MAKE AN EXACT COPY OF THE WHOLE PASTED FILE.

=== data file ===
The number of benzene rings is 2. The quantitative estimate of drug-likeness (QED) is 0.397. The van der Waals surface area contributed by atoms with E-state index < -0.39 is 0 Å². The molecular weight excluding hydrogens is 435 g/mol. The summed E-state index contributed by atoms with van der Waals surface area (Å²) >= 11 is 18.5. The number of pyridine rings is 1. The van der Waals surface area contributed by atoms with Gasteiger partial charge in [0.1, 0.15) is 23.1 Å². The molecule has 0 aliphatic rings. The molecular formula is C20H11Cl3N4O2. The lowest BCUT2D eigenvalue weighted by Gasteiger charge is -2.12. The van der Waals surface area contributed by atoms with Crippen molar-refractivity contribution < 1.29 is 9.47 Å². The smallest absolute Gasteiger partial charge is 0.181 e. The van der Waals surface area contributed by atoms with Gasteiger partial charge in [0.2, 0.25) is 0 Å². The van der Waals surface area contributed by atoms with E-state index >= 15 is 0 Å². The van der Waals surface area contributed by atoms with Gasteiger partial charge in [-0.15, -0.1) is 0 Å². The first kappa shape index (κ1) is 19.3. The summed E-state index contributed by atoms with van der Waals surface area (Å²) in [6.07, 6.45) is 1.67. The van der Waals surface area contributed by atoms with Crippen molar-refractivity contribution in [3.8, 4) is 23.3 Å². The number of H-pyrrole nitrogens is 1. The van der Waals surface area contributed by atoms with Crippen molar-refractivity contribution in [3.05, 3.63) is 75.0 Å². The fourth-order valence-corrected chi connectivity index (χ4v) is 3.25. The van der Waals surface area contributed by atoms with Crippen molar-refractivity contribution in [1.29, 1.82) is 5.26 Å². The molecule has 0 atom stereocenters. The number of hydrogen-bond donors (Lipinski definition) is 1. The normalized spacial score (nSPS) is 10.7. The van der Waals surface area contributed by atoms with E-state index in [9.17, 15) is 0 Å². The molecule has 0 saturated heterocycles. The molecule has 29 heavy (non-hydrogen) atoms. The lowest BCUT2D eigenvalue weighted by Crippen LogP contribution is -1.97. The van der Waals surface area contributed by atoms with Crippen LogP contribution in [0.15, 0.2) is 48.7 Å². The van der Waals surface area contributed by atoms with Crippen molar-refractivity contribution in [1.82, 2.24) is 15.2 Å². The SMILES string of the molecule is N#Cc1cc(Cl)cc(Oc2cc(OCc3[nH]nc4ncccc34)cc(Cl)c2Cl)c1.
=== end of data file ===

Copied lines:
The number of benzene rings is 2. The quantitative estimate of drug-likeness (QED) is 0.397. The van der Waals surface area contributed by atoms with E-state index < -0.39 is 0 Å². The molecular weight excluding hydrogens is 435 g/mol. The summed E-state index contributed by atoms with van der Waals surface area (Å²) >= 11 is 18.5. The number of pyridine rings is 1. The van der Waals surface area contributed by atoms with Gasteiger partial charge in [0.1, 0.15) is 23.1 Å². The molecule has 0 aliphatic rings. The molecular formula is C20H11Cl3N4O2. The lowest BCUT2D eigenvalue weighted by Gasteiger charge is -2.12. The van der Waals surface area contributed by atoms with Crippen molar-refractivity contribution < 1.29 is 9.47 Å². The smallest absolute Gasteiger partial charge is 0.181 e. The van der Waals surface area contributed by atoms with Gasteiger partial charge in [0.2, 0.25) is 0 Å². The van der Waals surface area contributed by atoms with E-state index >= 15 is 0 Å². The van der Waals surface area contributed by atoms with Gasteiger partial charge in [-0.15, -0.1) is 0 Å². The first kappa shape index (κ1) is 19.3. The summed E-state index contributed by atoms with van der Waals surface area (Å²) in [6.07, 6.45) is 1.67. The van der Waals surface area contributed by atoms with Crippen molar-refractivity contribution in [3.8, 4) is 23.3 Å². The number of H-pyrrole nitrogens is 1. The van der Waals surface area contributed by atoms with Crippen molar-refractivity contribution in [3.05, 3.63) is 75.0 Å². The fourth-order valence-corrected chi connectivity index (χ4v) is 3.25. The van der Waals surface area contributed by atoms with Crippen molar-refractivity contribution in [1.29, 1.82) is 5.26 Å². The molecule has 0 atom stereocenters. The number of hydrogen-bond donors (Lipinski definition) is 1. The normalized spacial score (nSPS) is 10.7. The van der Waals surface area contributed by atoms with E-state index in [9.17, 15) is 0 Å². The molecule has 0 saturated heterocycles. The molecule has 29 heavy (non-hydrogen) atoms. The lowest BCUT2D eigenvalue weighted by Crippen LogP contribution is -1.97. The van der Waals surface area contributed by atoms with Crippen LogP contribution in [0.15, 0.2) is 48.7 Å². The van der Waals surface area contributed by atoms with Crippen molar-refractivity contribution in [1.82, 2.24) is 15.2 Å². The SMILES string of the molecule is N#Cc1cc(Cl)cc(Oc2cc(OCc3[nH]nc4ncccc34)cc(Cl)c2Cl)c1.